Second-Line BCL Treatment Landscape Shifts From ASCT to CAR T-Cell Therapy

Chimeric antigen receptor T-cell therapy provides a new option for patients with relapsed/refractory B-cell lymphoma.

Hematologic malignancies have been impacted heavily by the introduction of chimeric antigen receptor (CAR) T-cell therapy, which has demonstrated long remission in major clinical trials and received approvals by the FDA. CAR T-cell therapy provides a new option for patients with relapsed/refractory B-cell lymphoma (BCL).

“The current treatment landscape for patients with relapsed/refractory [BCL] looks extremely promising, thanks to the positive results from clinical trials and thus the subsequent FDA approvals of these therapeutics,” Manali Kamdar, MD, associate professor of medicine-hematology and clinical director of lymphoma services at the University of Colorado Medicine in Aurora, said in an interview with the SOHO Daily News beforethe 10th Annual Meeting of the Society of Hematologic Oncology (SOHO 2022).

Optimal Sequence

Kamdar’s presentation on September 30, 2022, at 1:40 pm during the conference concerns the question of when to use CAR T-cell therapy vs autologous stem cell transplant (ASCT) in patients with relapsed/refractory aggressive BCL. She says the 3 phase 3 studies of CAR T-cell products that were presented at the 2021 American Society of Hematology Annual Meeting and Exposition (ASH 2021) have made a major difference in answering this question for high-risk patients.

Patients with diffuse large BCL who relapse within 12 months of frontline chemoimmunotherapy with R-CHOP (rituximab [Rituxan], cyclophosphamide, doxorubicin, vincristine [Oncovin], prednisone) are considered primary refractory, and these patients have very poor outcomes. In the past, they would receive salvage chemotherapy followed by an ASCT. Kamdar says only a quarter of these high-risk patients would achieve long-term remission following ASCT.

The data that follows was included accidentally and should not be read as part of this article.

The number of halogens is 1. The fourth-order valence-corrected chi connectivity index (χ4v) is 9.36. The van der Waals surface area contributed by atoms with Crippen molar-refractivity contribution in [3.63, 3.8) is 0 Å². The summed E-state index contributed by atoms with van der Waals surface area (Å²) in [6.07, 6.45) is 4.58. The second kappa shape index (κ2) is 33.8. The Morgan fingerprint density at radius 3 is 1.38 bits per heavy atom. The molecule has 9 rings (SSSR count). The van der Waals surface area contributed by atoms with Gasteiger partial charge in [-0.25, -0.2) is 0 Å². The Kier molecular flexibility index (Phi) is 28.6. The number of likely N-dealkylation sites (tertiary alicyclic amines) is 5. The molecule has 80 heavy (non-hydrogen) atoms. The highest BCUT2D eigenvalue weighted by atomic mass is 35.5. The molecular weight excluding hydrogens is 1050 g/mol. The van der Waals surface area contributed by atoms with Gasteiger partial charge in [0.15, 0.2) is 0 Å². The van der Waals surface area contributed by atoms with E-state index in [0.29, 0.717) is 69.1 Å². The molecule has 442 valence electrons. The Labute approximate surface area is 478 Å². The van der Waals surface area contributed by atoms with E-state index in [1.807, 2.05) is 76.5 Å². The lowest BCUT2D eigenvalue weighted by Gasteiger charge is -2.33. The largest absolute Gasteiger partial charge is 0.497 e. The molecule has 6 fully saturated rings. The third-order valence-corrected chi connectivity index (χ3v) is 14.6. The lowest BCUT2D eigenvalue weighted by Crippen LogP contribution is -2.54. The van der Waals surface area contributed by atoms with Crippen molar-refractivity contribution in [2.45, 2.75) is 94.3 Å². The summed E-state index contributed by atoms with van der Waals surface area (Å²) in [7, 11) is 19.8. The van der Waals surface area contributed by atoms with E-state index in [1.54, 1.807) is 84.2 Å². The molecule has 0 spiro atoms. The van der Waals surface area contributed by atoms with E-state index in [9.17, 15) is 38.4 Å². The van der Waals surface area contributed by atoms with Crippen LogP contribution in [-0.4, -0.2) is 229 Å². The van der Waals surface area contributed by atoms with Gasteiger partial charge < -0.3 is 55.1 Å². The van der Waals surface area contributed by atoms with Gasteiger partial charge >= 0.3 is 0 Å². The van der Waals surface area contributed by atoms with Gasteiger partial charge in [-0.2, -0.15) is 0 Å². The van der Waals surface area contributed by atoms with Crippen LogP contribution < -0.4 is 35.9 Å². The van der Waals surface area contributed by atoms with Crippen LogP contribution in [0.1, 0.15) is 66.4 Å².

This led to an urgent need for CAR T-cell therapy in the second line for these patients. CAR T cells had shown efficacy for R/R BCL, leading to the approval of these therapies in patients with at least 2 prior lines of treatment, the first being axicabtagene ciloleucel (axi-cel; Yescarta) in 2017.1,2

The results of 3 pivotal phase 3 trials of CAR T-cell products were first presented at ASH 2021, comparing them with salvage chemotherapy and ASCT in patients with aggressive non-Hodgkin BCL who relapsed within 12 months of frontline chemoimmunotherapy. The ZUMA-7 trial (NCT03391466) that evaluated axi-cel and the TRANSFORM trial (NCT03575351) that evaluated lisocabtagene maraleucel (liso-cel; Breyanzi) showed significantly higher event-free survival (EFS) rates in patients who received CAR T-cell therapy vs ASCT, but the BELINDA trial (NCT03570892) that evaluated tisagenlecleucel (tisa-cel; Kymriah) failed to show improved EFS over standard-of-care second-line therapy.3-5 Kamdar plans to discuss the possible reasons for the different outcomes of these trials in greater detail in her presentation.

With axi-cel and liso-cel receiving FDA approvals as second-line therapy, CAR T-cell therapy stands to replace ASCT in this stage of sequencing.6,7 “Within this high-risk R/R large BCL subset, I will have to say I no longer recommend an ASCT based on these 2 positive studies, and that we take patients to CAR T-cell therapy,” Kamdar said.

Trial Outcomes

Kamdar’s presentation will focus on the outcomes demonstrated by these trials, including the statistically significant EFS, progression-free survival, and complete response rate of CAR T-cell therapy. Additionally, she will discuss the manageable levels of toxicity seen in the 2 positive trials, with no grade 4 or 5 cytokine release syndrome or neurotoxicity being reported. Longer follow-up is needed to observe overall survival outcomes and other long-term impacts of these therapies.

Despite these results, CAR T-cell therapy is not an option for those who are chemotherapy-sensitive who relapsed more than 12 months after frontline therapy. “Currently, ASCT remains the standard of care,” Kamdar said. “But it’d be nice to see [whether] there is something else that can actually be better.”